PerkinElmer TOGA air leak ?

Discussions about GC and other "gas phase" separation techniques.

2 posts Page 1 of 1
Hi All
We use PerkinElmer Clarus 680 with a Turbomatrix 40 for the analysis of transformer gases. Recently we have seen oxygen, nitrogen and carbon dioxide peaks in argon purged vials. (O2 and N2 the ECD and CO2 on FID). The volume of oxygen, nitrogen and carbon dioxide can be anything up to 10ml with no pattern. The system has been checked over by our independent service engineer and a PerkinElmer engineer who all found nothing wrong. Carrier gases have been changed, leak tested etc. but to no avail.

Does anyone know what is causing this and how to fix it ?

Ta Greg
First, I am not a user of Perkin Elmer equipment, but I believe that your problem is common to all suppliers of TOGA analyzers. Basically, it is virtually impossible (in my opinion) to get vials with 0.0 ppm of O2,N2 and CO2. I assume that you are working to the ASTM method D3612 using method C. Look very carefully at table 5, where they give minimum detection limits for the gases. There is a footnote for O2, "Estimated from the H2 response". If you look at your chromatogram, I am sure that oxygen is well separated and the area can be integrated, so why must the response be "Estimated". To me, what they are telling you is that " As we cannot remove the oxygen completely from the vials we need to estimate the response from the hydrogen value".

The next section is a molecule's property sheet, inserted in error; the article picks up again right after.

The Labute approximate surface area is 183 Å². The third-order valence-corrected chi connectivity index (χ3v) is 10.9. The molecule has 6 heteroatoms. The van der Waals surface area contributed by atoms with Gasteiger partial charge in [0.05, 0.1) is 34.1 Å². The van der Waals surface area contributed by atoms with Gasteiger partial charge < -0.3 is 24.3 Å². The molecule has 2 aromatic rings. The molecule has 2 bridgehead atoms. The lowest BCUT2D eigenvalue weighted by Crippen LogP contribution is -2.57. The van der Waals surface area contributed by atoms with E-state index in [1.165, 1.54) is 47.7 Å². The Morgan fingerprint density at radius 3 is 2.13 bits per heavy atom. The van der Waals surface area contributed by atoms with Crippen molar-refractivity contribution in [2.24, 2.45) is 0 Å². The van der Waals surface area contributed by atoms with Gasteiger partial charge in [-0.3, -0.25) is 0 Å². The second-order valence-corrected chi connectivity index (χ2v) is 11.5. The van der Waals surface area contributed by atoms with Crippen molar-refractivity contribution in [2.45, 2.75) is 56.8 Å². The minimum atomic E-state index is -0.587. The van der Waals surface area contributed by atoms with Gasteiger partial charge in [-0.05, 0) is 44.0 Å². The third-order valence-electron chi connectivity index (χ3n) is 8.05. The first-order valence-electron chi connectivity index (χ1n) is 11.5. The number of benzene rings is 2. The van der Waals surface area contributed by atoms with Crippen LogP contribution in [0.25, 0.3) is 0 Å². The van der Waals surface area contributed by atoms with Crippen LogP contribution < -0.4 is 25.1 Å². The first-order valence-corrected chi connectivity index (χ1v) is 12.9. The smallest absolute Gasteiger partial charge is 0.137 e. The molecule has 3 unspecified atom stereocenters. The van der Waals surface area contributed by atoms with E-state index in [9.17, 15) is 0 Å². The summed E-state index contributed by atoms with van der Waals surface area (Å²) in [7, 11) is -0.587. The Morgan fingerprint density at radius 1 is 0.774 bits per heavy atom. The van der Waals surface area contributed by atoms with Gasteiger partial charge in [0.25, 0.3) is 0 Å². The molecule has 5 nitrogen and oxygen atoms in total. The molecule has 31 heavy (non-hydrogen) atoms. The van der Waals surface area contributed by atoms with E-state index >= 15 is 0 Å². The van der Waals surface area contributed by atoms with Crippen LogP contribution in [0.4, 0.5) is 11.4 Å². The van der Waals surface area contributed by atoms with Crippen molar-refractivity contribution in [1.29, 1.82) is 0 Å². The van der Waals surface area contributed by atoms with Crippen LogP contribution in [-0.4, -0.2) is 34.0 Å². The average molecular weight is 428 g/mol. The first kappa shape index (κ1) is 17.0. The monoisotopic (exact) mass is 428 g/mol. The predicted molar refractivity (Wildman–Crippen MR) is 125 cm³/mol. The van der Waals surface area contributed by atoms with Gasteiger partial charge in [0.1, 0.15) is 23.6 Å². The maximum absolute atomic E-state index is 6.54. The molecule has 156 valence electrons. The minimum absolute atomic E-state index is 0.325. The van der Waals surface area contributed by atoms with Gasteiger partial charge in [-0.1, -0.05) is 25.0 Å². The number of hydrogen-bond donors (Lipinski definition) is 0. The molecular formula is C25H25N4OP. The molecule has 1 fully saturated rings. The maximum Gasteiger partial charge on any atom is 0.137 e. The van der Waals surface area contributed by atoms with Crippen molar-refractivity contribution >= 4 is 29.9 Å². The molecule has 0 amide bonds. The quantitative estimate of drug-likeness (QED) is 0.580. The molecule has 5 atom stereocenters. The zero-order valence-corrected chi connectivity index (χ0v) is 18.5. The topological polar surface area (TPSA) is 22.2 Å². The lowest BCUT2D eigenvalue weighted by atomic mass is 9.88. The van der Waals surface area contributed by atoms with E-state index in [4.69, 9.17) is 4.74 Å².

Here is a bit more evidence. An Italian company, SEA Marconi, have a device to fill the vials with oil in an Argon atmosphere. Type the following into Google, "RT/HS-DGA" and you can download the user manual. If you read through this manual you will see that despite the Argon atmosphere, they advise you to fill a vial with the 'Argon atmosphere' and to subtract the amounts you find for O2 and N2 from your results.

Perhaps somebody can inform me why you need to measure these gases (O2 and N2) as all of the calculations that I have seen to ascertain the condition of a transformer do not include these gases.

Gasman
2 posts Page 1 of 1

Who is online

In total there are 14 users online :: 0 registered, 0 hidden and 14 guests (based on users active over the past 5 minutes)
Most users ever online was 599 on Tue Sep 18, 2018 9:27 am

Users browsing this forum: No registered users and 14 guests

Latest Blog Posts from Separation Science

Separation Science offers free learning from the experts covering methods, applications, webinars, eSeminars, videos, tutorials for users of liquid chromatography, gas chromatography, mass spectrometry, sample preparation and related analytical techniques.

Subscribe to our eNewsletter with daily, weekly or monthly updates: Food, Environmental, (Bio)Pharmaceutical, Bioclinical, Liquid Chromatography, Gas Chromatography and Mass Spectrometry.

Liquid Chromatography

Gas Chromatography

Mass Spectrometry